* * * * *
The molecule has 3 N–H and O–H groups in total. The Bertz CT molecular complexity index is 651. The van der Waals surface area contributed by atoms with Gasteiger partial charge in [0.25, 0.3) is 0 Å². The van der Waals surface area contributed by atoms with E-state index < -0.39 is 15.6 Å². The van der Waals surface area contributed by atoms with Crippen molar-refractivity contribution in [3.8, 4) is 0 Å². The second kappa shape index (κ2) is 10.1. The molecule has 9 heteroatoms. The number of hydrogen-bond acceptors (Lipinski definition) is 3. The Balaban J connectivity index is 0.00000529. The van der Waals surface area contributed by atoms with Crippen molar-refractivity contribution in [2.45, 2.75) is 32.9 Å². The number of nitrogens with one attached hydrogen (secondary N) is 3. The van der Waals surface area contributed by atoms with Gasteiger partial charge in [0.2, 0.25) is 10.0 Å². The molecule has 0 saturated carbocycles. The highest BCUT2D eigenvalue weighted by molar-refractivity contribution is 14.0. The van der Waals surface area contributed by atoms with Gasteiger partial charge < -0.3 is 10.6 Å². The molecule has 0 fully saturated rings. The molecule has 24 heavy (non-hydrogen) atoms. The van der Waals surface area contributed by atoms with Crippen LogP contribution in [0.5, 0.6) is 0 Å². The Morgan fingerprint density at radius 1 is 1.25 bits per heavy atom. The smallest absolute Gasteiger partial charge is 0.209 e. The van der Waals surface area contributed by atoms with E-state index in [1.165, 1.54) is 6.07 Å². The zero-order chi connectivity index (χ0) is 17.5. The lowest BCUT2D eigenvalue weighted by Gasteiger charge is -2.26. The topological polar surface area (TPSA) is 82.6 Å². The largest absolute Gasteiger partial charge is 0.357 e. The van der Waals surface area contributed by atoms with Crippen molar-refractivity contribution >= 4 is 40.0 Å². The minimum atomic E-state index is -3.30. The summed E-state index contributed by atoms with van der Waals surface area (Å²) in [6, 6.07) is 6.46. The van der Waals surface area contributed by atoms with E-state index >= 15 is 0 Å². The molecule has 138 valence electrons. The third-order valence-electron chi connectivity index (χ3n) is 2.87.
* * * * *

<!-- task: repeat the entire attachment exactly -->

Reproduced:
The molecule has 3 N–H and O–H groups in total. The Bertz CT molecular complexity index is 651. The van der Waals surface area contributed by atoms with Gasteiger partial charge in [0.25, 0.3) is 0 Å². The van der Waals surface area contributed by atoms with E-state index < -0.39 is 15.6 Å². The van der Waals surface area contributed by atoms with Crippen molar-refractivity contribution in [3.8, 4) is 0 Å². The second kappa shape index (κ2) is 10.1. The molecule has 9 heteroatoms. The number of hydrogen-bond acceptors (Lipinski definition) is 3. The Balaban J connectivity index is 0.00000529. The van der Waals surface area contributed by atoms with Crippen molar-refractivity contribution in [2.45, 2.75) is 32.9 Å². The number of nitrogens with one attached hydrogen (secondary N) is 3. The van der Waals surface area contributed by atoms with Gasteiger partial charge in [0.2, 0.25) is 10.0 Å². The molecule has 0 saturated carbocycles. The highest BCUT2D eigenvalue weighted by molar-refractivity contribution is 14.0. The van der Waals surface area contributed by atoms with Gasteiger partial charge < -0.3 is 10.6 Å². The molecule has 0 fully saturated rings. The molecule has 24 heavy (non-hydrogen) atoms. The van der Waals surface area contributed by atoms with Crippen LogP contribution in [0.5, 0.6) is 0 Å². The Morgan fingerprint density at radius 1 is 1.25 bits per heavy atom. The smallest absolute Gasteiger partial charge is 0.209 e. The van der Waals surface area contributed by atoms with E-state index in [1.165, 1.54) is 6.07 Å². The zero-order chi connectivity index (χ0) is 17.5. The lowest BCUT2D eigenvalue weighted by Gasteiger charge is -2.26. The topological polar surface area (TPSA) is 82.6 Å². The largest absolute Gasteiger partial charge is 0.357 e. The van der Waals surface area contributed by atoms with Crippen molar-refractivity contribution >= 4 is 40.0 Å². The minimum atomic E-state index is -3.30. The summed E-state index contributed by atoms with van der Waals surface area (Å²) in [6, 6.07) is 6.46. The van der Waals surface area contributed by atoms with E-state index >= 15 is 0 Å². The molecule has 138 valence electrons. The third-order valence-electron chi connectivity index (χ3n) is 2.87.